Housing News Roundup: February 4, 2015
NYC Mayor’s Affordable Housing Plan Spotlights a Common Conundrum
New York City Mayor Bill de Blasio’s plan to revitalize a pocket of Brooklyn with affordable housing has run into resistance in his home borough and beyond. Housing activists see legitimate questions about whether a city can build without further gentrifying large areas.
Source: New York Times
Study: Chronic Illnesses Increase the Odds of Foreclosures
The connections between economics and health care are well-established, yet a new study has found that getting sick correlates to foreclosures, too. People who became sicker from 2007 through 2010 were more likely to lose jobs, and therefore their income and health insurance. This all heightened their chances of foreclosure.
Source: Washington Post
HUD: Number of Houses with Worst-Case Needs Down, But Still High
A new HUD report on worst-case housing needs is a mixed bag. Although the number of households with worst-chase housing needs dipped between 2011 and 2013, the number is still 9% higher than in 2009. The main culprit: Severe-rent burdens.
Source: Affordable Housing Finance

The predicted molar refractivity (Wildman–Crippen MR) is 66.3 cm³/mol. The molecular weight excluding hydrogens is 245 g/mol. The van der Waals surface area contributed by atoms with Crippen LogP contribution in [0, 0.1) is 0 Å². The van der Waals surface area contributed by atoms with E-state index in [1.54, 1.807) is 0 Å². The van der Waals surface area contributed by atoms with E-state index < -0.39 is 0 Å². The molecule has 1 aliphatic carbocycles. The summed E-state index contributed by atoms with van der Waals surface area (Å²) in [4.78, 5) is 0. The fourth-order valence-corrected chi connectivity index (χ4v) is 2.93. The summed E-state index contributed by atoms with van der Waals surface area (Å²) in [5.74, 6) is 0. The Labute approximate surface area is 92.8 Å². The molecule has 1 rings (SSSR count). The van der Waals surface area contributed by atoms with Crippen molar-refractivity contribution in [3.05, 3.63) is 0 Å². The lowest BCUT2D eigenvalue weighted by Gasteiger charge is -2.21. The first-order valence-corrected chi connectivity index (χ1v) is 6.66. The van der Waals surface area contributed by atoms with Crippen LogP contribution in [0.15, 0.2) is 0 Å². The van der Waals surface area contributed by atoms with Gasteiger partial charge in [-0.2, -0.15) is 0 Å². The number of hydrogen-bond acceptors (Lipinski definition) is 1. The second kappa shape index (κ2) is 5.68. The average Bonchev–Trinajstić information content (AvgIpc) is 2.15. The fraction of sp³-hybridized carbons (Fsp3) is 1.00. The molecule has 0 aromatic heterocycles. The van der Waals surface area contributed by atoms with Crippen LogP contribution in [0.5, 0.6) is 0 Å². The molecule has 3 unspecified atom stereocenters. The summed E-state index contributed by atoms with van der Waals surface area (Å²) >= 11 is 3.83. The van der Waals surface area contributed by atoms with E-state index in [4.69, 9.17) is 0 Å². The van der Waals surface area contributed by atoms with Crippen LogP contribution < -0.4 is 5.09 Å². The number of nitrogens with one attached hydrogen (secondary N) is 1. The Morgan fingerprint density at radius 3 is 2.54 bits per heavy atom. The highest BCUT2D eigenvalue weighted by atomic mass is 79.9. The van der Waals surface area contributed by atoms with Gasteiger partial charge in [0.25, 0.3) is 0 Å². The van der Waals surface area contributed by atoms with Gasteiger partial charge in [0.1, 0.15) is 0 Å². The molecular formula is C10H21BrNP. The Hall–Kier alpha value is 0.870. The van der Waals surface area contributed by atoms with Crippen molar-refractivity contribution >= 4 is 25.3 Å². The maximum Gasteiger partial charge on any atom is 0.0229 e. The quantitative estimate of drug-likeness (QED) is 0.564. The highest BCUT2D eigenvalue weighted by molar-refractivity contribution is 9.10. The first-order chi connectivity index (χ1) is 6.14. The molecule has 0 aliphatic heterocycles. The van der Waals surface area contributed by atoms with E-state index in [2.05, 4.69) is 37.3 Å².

Children Face Unique Struggles Among the Homeless
A peek into the challenging world of Southern California’s homeless population shows children missing out on school and, activists say, a likely undercounting. “We also know they have a lot of health issues and lot of them have developmental delays,” said Melissa Schoonmaker, the homeless education consultant at the L.A. County’s Office of Education.
Source: Southern California Public Radio
Affordable Housing Protections Not Enough for Some D.C. Residents
Washington, D.C., has some of the strongest affordable housing protections in the nation. Yet they haven’t been enough to keep lower-income residents from being priced out of their homes in the fastest gentrifying neighborhood in the country.